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Wednesday, 20 December, 2000, 19:23 GMT
Turkish press backs prison operations
An injured prisoner is taken to hospital
Special forces transfer an injured prisoner to hospital
Columnists in many Turkish newspapers have given broad support to the government's decision to launch raids to end the long-running hunger strikes in prisons across the country.

But several commentators questioned the timing of the move and the violence that has surrounded it.

Writing in the liberal newspaper Yeni Asir Mehlika Turkmenoglu described the situation as a "tragi-comedy".

"The government cannot be criticized for conducting this operation but only for doing it so late," she wrote.

"We paid the price yesterday for a government which lacks authority even in its own prisons and for the existence of prison cells where the state's writ had no power for more than nine years.

"A country which cannot guarantee the right to live even in prisons does not deserve any other human right," Ms Turkmenoglu said.

Hornets' nest

Guneri Civaoglu from the mass-circulation daily Milliyet also asked why the government had not acted much earlier and he questioned the methods employed.

"Such an operation was suggested many times by the former ministers of justice and internal affairs, but they could not manage to get a decision backing it... no former government wanted to poke a stick into a hornets' nest," he wrote.


Our leaders... hesitated too long

Radikal

"The government made every effort to shed as little blood as possible ... [but] it could have used smoke bombs such as are used in other countries, producing less violent results."

Haluk Sahin from left-wing daily Radikal took the same view.

"Our leaders, who fail even at more simplistic questions, obviously and unfortunately failed at these questions too ... they hesitated too long," he wrote.

Smell of death

Hikmet Bila, writing in the left-wing Cumhuriyet, said the government's decision to act had been expected.

"These hunger strikes which had been going on over two months had the smell of death ... While the prisoners were heading towards death minute by minute, their persistence was tearing at the public conscience. Finally the operation was launched and their protest was brought to a halt".

The fundamentalist daily Turkiye gave its support to the government. "Yesterday's sudden operations gave us the hope that the security forces would finally take the control in hand," Yilmaz Oztuna wrote.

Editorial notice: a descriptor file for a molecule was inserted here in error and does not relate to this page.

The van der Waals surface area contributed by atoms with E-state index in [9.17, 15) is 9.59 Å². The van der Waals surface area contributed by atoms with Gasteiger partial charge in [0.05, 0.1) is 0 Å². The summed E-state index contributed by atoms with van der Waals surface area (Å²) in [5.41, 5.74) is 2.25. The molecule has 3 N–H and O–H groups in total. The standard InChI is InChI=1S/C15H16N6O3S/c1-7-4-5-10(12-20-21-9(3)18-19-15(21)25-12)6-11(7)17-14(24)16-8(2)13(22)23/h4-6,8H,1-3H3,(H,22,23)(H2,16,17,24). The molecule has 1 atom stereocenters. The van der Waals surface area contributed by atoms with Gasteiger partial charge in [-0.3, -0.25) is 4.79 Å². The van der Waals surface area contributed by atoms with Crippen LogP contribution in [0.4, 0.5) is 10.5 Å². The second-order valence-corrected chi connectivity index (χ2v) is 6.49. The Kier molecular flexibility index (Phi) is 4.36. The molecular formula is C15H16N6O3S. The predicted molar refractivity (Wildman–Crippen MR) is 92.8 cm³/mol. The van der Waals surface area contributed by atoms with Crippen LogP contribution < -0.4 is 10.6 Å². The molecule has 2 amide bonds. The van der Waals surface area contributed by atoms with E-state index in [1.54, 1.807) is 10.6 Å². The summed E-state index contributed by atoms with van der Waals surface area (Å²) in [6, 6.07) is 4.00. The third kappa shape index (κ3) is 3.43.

"If they keep it tight from now on, if they don't loosen it, the rule of gangs in prison could come to an end and the state will resume control of its own prisons."

Government patience

Writing in the mass-circulation daily Hurriyet, Ertugrul Ozkok said human rights groups had contributed to the rise in tension by encouraging the action of the hunger strikers and criticising the state.


It would be unjust to blame the government

Hurriyet

"The NGOs in our country have a natural reflex to take a negative attitude to the state," Mr Ozkok said.

"The state, which is accustomed to using force, has been showing intense patience over the last 20 days.

"It would be unjust to blame the government for any bloodshed from now on," he said.

In an editorial in the Turkish Daily News, Mehmet Ali Birand said the government would win praise at home for finally taking hold of a situation that was spinning out of control.

"Throughout the country the operation was considered a positive development, and a surge in the stock market was the most interesting indicator of public support."

Human cost

Fatih Altayli in Hurriyet criticised the left-wing organizations whose members are involved in the prison hunger strikes.

"These militants who died in vain in the prisons and those who murdered them viciously should know that they don't have the support of the public. Whatever political opinion they have, the man in the street supports the govenment," he said.


A curse on those who play political games with human life

Cumhuriyet

Ilhan Selcuk from Cumhuriyet stressed the cost in human lives.

"Can a country be ruled by its prisons? No," he wrote.

"A curse on those who play political games with human life, be they in the administration or running an anti-government organization. Anybody who, in the lust for power, conducts policies against human life, is nothing but a monster."

BBC Monitoring, based in Caversham in southern England, selects and translates information from radio, television, press, news agencies and the Internet from 150 countries in more than 70 languages.

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